Frank at Left of the Dial has posted the first 10 of the proposed 144 new citizenship tests prospective US citizens are required to take. Since he challenged his readers to see how well they'd do, I thought I'd test my retention of Mr. Secrist and Mrs. Payne's American History/Government classes and see how I do:
1. Name one important idea found in the Declaration of Independence.
That all men are created equal and endowed by their creator with certain inalienable rights: the right of life, liberty and the pursuit of happiness.
2. What is the supreme law of the land?
The United States Constitution
3. What does the Constitution do?
It sets up and explains our system of government, as well as spells out our basic rights and responsibilities as Americans.
4. What does “We the People” mean in the Constitution?
It certifies that the people, the citizenry of the United States are solely responsible for creating, upholding and following the laws of the land. The government is to be a servant of the people's will and not their ruler. We the people take it upon ourselves to create a nation, united together in a common cause in pursuit of perfection. We ourselves establish what laws will be created and followed, and how our people will be protected from within and without. We will help our fellow citizens and defend them, no matter who they are or where they live, ensure that all citizens are well and fairly treated and ensure that these freedoms are secure and stable to last for all generations to come. And we the people sign our names to this document, via our representatives, and swear to uphold these laws and guidelines.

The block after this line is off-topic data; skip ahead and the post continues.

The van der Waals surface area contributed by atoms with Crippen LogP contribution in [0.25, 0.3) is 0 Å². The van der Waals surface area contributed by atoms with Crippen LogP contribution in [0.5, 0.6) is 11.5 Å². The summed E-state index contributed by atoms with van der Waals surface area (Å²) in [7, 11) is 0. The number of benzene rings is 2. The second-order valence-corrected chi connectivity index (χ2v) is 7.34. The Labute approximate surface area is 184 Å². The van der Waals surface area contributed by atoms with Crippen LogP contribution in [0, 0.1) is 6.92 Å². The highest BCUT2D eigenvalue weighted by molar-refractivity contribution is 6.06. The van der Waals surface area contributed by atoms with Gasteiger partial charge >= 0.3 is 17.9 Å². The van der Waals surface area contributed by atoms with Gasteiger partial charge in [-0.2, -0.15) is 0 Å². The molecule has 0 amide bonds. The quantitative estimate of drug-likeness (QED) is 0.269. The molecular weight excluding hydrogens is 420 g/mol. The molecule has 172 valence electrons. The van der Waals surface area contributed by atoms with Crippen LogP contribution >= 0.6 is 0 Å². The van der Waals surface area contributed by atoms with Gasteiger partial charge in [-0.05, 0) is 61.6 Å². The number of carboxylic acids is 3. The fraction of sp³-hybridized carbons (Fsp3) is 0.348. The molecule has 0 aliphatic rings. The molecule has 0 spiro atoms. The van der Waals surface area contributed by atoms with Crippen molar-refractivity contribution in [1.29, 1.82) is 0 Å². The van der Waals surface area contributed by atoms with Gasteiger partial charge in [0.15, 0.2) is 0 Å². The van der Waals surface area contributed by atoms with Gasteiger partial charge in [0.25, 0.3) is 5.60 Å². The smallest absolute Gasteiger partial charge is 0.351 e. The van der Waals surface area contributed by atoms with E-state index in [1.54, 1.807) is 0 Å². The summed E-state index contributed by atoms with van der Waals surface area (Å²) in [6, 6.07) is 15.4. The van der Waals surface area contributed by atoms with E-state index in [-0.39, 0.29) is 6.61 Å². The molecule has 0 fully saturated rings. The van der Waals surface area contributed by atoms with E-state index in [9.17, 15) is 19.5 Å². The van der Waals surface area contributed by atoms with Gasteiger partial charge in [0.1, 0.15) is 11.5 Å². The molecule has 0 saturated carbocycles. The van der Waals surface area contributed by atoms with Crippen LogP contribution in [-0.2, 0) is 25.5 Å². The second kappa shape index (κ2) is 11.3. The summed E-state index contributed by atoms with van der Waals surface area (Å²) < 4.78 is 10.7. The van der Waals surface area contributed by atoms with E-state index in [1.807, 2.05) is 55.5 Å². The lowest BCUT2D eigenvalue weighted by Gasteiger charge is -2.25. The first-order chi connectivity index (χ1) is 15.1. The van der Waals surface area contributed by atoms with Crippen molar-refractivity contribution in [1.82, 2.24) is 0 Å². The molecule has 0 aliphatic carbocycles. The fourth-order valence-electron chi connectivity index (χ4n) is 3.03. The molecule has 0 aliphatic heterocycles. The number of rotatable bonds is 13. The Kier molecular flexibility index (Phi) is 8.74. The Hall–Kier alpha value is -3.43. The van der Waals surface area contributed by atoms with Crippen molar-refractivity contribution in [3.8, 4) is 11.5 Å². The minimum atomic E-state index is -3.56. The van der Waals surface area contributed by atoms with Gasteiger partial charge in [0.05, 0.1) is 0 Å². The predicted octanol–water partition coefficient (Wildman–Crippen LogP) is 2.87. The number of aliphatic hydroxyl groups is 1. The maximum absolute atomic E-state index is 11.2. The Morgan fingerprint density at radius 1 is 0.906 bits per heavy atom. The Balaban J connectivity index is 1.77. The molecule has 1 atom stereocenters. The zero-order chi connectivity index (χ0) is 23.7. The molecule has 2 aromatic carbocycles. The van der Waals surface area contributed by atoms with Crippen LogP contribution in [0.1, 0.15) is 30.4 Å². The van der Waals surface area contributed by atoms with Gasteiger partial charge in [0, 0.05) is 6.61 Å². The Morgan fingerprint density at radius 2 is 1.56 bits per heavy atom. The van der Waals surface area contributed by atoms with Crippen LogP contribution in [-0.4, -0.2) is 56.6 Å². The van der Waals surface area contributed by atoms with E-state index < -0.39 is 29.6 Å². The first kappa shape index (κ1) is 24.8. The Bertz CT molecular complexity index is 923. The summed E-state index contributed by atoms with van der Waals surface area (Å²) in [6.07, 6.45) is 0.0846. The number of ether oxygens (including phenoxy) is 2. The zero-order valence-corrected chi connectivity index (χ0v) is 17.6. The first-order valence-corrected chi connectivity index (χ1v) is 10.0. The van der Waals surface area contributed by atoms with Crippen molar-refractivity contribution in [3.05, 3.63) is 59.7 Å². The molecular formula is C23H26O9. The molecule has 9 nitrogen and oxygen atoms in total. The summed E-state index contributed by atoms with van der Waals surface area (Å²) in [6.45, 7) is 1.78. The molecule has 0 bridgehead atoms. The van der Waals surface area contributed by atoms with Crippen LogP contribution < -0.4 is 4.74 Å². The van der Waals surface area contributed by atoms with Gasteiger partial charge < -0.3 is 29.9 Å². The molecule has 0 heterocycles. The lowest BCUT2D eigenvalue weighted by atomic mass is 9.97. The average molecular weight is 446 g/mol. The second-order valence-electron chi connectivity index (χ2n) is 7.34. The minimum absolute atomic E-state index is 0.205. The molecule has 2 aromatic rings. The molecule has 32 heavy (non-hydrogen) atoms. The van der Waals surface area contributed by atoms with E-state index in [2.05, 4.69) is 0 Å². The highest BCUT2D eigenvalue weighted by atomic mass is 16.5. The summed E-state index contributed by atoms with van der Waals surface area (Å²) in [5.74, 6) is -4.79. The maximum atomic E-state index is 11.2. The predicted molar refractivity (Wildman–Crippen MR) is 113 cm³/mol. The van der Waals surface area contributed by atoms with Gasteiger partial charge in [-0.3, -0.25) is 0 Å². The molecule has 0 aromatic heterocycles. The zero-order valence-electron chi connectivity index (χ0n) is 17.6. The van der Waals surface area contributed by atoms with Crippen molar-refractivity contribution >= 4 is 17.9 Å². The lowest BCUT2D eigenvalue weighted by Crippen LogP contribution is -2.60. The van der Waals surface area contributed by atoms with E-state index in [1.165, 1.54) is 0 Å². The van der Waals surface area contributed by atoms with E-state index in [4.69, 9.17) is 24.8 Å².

Funny, I learned more about that question from Schoolhouse Rock than in high school...
5. What do we call changes to the Constitution?
6. What is an amendment?
An alteration or addition to the basic rules of the Constitution that spells out a law affecting all citizens, regardless of state citizenship.
7. What do we call the first ten amendments to the Constitution?
The Bill of Rights
8. Name one right or freedom from the First Amendment
The people have the right to free speech, and not have their ideas, words, writing, music, art or opinions regulated by the government or risk persecution, prosecution or imprisonment for holding and relating such views.
I think it's important for all Americans to remember that with that right we must be responsible with how we use it. Nobody has the human right to scream "Fire" in a crowded theatre, since it could immediately produce a panic that might bring harm. Similarly we don't have the human right to release information that might prove harmful to other people, especially in times of war or other conflict. There are moral differences between the legal rights spelled out in the 1st amendment and the human rights we all as civilized and responsible people should understand.
9. How many amendments does the Constitution have?
Wow - got me there. I'd have to look the exact number up... 25 maybe?
10. What did the Declaration of Independence do?
It established the 13 British colonies as a separate and independent nation, free from fealty to the throne of England and all taxation responsibilities, etc.
How'd I do?